may not be cited except as provided by
Minn. Stat. § 480A.08, subd. 3 (1996).
STATE OF MINNESOTA
IN COURT OF APPEALS
State of Minnesota,
Anthony Joseph Jeska,
Filed June 17, 1997
Washington County District Court
File No. K3-95-5354
Richard Arney, Washington County Attorney, John W. Fristik, Assistant County Attorney, Washington County Government Center, 14900 61st Street North, P.O. Box 6, Stillwater, MN 55082 (for Respondent)
Rochelle R. Winn, Assistant State Public Defender, 2829 University Avenue S.E., Suite 600, Minneapolis, MN 55414 (for Appellant)
Considered and decided by Short, Presiding Judge, Klaphake, Judge, and Schultz, Judge.[*]
Appellant Anthony Joseph Jeska challenges the trial court's basis for imposing a sentence that constitutes a double durational departure from the presumptive guidelines sentence for the offense of leaving the scene of an accident. Because the aggravating factors relied on by the trial court support the departure, we affirm.
The first aggravating factor enumerated by the trial court to support the departure included the particular cruelty to the victim, who was left on the roadside on a rainy night in a paralyzed condition and with a closed-head injury. Other factors included appellant's (1) driving an uninsured vehicle, (2) driving in violation of his restricted driver's license, (3) speeding, and (4) driving "impaired through the use of alcohol." These enumerated factors are sufficient to warrant the sentence imposed and are consistent with durational departures in other cases for the same or similar offenses. See State v. Weaver, 474 N.W.2d 341, 343 (Minn. 1991) (aggravating factors supporting double durational departure for leaving scene of accident included defendant's driving without insurance, marijuana use, and attempt to hide involvement in crime); State v. Wilkinson, 539 N.W.2d 249, 253-54 (Minn. App. 1995) (aggravating factors supporting quadruple durational departure for leaving scene of accident included defendant's chemical dependency and disregard for effects of alcohol use, great disregard for human life and public safety, and egregious evasive conduct); see also State v. Chaklos, 528 N.W.2d 225, 228 (Minn. 1995) (aggravating factors supporting durational departure in criminal vehicular homicide case included defendant's alcohol use and uninsured driving); State v. Rasinski, 472 N.W.2d 645, 650 (Minn. 1991) (aggravating factors supporting durational departure in criminal vehicular operation case included defendant's lack of insurance and prior alcohol related offenses not considered in calculating criminal history score); State v. Anderson, 356 N.W.2d 453, 454 (Minn. App. 1984) (aggravating factors supporting one and one-half durational departure in criminal vehicular homicide case included defendant's excessive driving speed). While appellant's use of alcohol at the time of the accident may not be used as a basis for departure, see Minn. Sent. Guidelines cmt. II.D.201, his chemical dependency and disregard for the effects of his alcohol use may be considered when departing. See Wilkinson, 539 N.W.2d at 254.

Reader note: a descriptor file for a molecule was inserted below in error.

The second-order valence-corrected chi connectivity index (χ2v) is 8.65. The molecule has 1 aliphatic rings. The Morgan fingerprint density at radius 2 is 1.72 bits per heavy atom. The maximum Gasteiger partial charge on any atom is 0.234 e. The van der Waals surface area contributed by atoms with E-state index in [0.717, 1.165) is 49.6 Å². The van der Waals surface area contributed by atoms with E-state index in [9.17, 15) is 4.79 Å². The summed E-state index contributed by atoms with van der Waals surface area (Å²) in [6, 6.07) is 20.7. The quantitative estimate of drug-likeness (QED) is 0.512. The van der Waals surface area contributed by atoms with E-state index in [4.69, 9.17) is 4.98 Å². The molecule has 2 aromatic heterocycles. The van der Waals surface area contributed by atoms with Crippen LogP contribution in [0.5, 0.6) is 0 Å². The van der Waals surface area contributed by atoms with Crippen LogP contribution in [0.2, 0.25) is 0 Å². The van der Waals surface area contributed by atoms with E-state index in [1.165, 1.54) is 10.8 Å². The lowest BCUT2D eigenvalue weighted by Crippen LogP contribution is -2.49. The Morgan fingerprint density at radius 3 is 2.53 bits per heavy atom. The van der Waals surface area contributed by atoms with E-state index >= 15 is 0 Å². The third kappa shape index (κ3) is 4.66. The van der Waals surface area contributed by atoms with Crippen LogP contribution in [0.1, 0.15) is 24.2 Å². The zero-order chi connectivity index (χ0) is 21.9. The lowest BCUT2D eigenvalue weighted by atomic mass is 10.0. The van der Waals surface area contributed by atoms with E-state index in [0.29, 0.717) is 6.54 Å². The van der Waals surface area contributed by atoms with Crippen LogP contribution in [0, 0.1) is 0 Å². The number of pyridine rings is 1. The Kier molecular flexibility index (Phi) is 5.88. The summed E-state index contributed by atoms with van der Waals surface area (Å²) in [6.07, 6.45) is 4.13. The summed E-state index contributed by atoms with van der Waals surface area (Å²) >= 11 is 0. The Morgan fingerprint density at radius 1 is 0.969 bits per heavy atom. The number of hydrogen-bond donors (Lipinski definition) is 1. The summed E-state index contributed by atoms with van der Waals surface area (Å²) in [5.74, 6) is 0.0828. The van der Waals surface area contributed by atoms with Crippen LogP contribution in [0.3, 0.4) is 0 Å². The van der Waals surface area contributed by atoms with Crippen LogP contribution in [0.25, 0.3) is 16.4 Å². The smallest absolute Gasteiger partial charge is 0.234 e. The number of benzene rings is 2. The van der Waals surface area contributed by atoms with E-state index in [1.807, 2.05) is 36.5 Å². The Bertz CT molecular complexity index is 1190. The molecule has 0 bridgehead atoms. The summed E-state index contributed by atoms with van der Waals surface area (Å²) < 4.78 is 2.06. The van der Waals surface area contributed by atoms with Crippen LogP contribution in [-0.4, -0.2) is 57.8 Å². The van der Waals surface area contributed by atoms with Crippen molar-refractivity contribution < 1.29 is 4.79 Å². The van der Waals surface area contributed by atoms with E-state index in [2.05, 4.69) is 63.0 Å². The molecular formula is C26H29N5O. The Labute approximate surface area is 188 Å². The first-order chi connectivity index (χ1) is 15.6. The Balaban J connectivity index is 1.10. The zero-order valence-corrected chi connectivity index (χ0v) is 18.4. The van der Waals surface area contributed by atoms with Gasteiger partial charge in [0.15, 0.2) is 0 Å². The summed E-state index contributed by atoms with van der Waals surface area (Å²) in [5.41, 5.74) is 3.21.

Because the record demonstrates the presence of aggravating factors supporting a durational departure, the trial court did not abuse its discretion in sentencing appellant to a two-year stayed prison sentence.
[ ]* Retired judge of the district court, serving as judge of the Minnesota Court of Appeals by appointment pursuant to Minn. Const. art. VI, § 10.